Thirty-First Sunday in Ordinary Time
The Book of Malachi provides this weekend’s first reading. The prophet’s name, Malachi, reveals his role. In Hebrew it means “messenger of God.” As a prophet, he brought God’s message to the people.
Often in prophetic writings, as in this weekend’s reading, the prophets wrote in a way in which God spoke in the first person. The prophets presented themselves merely as earthly instruments through whom God spoke, but the actual communicator was God.
Malachi did not write at a time of crisis for God’s people, as was the case for other prophets, or when life was filled with peril and destitution. Malachi, nevertheless, shared with all the prophets the opinion that when the people were sluggish in their religious observance, or when they altogether had rejected God, they risked their own well-being.
Lack of fervor, in the estimates of the prophets, was the height of ingratitude. By contrast, God always was merciful, always faithful to the Covenant.
This weekend’s reading, again with God’s words given in the first person, accuses the people of sin. God is the perfect and all-knowing judge. He is merciful, but God does not prevent people from sinning. It is their choice. He also does not interrupt the consequences of sinning.
St. Paul’s First Epistle to the Thessalonians supplies the second reading. In this reading, Paul reassures the Christians of Thessalonica, to whom the letter is addressed, that he cares deeply for them and especially for their spiritual vitality.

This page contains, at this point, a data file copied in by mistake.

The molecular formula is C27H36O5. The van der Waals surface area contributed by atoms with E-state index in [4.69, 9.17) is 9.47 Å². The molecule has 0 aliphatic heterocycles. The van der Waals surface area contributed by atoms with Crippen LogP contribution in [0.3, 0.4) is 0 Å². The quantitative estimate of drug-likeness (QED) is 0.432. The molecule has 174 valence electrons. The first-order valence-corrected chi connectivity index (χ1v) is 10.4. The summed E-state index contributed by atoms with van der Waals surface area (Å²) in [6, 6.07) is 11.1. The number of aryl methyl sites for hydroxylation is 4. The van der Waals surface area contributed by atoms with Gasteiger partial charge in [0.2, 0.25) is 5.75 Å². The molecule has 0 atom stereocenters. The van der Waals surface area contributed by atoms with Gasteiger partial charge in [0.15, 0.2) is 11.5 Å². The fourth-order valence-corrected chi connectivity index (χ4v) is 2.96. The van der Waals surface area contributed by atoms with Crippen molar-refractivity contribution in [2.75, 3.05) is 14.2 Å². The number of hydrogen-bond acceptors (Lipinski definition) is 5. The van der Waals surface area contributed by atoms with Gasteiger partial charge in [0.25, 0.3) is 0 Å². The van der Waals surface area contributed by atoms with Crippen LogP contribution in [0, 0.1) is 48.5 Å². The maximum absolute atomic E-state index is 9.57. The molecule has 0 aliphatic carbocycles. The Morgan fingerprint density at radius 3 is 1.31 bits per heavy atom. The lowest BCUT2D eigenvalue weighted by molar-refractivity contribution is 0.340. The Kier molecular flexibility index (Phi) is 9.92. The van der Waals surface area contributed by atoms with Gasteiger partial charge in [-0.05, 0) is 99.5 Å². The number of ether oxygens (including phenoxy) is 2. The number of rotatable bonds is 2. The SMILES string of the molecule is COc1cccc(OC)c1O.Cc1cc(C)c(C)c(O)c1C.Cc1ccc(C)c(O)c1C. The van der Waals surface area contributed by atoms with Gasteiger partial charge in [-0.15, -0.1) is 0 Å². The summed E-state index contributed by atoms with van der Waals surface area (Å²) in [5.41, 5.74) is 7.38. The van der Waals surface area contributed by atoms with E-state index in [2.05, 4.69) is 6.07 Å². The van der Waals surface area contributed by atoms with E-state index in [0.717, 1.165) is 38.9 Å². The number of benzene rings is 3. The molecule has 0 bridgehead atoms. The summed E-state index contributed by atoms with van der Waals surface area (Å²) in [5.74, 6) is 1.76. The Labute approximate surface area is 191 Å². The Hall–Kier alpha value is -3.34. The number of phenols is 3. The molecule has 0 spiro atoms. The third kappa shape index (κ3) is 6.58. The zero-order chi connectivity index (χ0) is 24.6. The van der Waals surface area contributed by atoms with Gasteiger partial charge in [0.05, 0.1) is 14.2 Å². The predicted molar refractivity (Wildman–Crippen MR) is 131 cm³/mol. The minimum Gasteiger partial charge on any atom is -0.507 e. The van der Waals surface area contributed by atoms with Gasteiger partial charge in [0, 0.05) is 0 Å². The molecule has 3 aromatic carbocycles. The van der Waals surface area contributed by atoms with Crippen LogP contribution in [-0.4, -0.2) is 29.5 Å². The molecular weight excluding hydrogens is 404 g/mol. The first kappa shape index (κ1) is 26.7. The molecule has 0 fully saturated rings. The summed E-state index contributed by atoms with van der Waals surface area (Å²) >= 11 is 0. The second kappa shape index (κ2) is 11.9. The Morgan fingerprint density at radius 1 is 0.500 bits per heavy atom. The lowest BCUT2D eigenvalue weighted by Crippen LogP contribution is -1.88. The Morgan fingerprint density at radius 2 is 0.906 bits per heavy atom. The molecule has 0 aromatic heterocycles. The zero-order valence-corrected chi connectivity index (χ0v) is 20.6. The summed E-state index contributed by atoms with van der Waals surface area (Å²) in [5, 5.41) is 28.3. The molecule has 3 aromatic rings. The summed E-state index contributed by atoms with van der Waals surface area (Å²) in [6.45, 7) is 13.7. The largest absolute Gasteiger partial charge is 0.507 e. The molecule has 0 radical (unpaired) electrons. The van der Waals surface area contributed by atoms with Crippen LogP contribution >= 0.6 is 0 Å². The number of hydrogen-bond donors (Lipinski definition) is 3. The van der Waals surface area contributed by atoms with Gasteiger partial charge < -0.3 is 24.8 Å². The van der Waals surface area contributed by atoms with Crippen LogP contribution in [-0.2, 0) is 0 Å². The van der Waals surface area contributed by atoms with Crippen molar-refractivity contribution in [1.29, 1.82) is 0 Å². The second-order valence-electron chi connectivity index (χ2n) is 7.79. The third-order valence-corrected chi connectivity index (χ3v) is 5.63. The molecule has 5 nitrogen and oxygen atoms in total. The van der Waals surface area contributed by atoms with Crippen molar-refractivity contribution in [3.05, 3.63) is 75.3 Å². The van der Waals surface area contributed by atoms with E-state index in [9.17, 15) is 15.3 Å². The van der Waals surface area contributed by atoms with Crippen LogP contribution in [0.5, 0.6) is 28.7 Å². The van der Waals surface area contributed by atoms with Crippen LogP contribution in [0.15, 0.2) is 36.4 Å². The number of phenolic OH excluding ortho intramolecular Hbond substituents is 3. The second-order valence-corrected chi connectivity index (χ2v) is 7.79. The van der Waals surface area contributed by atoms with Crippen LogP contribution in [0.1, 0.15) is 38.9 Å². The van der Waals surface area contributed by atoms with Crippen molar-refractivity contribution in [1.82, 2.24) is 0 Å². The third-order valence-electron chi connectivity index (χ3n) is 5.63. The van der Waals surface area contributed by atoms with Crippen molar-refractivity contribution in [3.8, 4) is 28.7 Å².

Essential to these feelings of care and love has been Paul’s proclamation of the Gospel. He could do nothing greater for the Thessalonians than to share with them the saving story of Jesus.
For its third reading, the church presents St. Matthew’s Gospel. This passage is the last in a series of stories in which Jesus discusses, or argues, with the Pharisees or with others. As often happens elsewhere in the Gospels, Jesus denounces the Pharisees’ hypocrisy.
The Pharisees were learned in Jewish law and tradition, usually occupying central places in synagogues, regarded as persons very knowledgeable in religious matters, hence the Lord’s reference to the “chair of Moses.” Still, they were humans, subject to temptation. They were not perfect, and they knew it if they were intellectually honest.
Humans always are insecure and confused, burdened by their inadequacies. To compensate, to convince themselves or others of superiority, humans often seek places of privilege, or control over others.
Jesus tells the disciples to serve others. He calls them to be bold. He encourages them. With God’s grace, nothing needs to be feared.
For weeks, in these biblical readings from St. Matthew’s Gospel, Jesus has assumed the role of the final authority, of the ultimate judge. Jesus pronounces on the most supreme of all laws, the law of Moses.
For Matthew, Jesus judges as the Son of God, in a position to pronounce on anything and everything. Matthew depicts Jesus always presenting the wisest and most reasonable of judgments on matters that usually perplex others.
In this weekend’s Gospel, Jesus directly addresses the most basic of human inadequacies: the deep fear within us all that we, even unwittingly, will make mistakes and pay the price.
Be strong, the Lord admonishes. There is nothing to fear. Be sincere. Follow the Lord in confidence.
Supporting this view are the readings from First Thessalonians and from Malachi. God always is with us in mercy, love, guidance and protection. He sent to us the prophets, the Apostles, and of course Jesus.
Still, God does not overwhelm us. We voluntarily must turn to God. We must hear God. We must love God. Always crippling us will be our embedded fears and defenses, but in conquering self, we do not leave ourselves at risk. God strengthens us.
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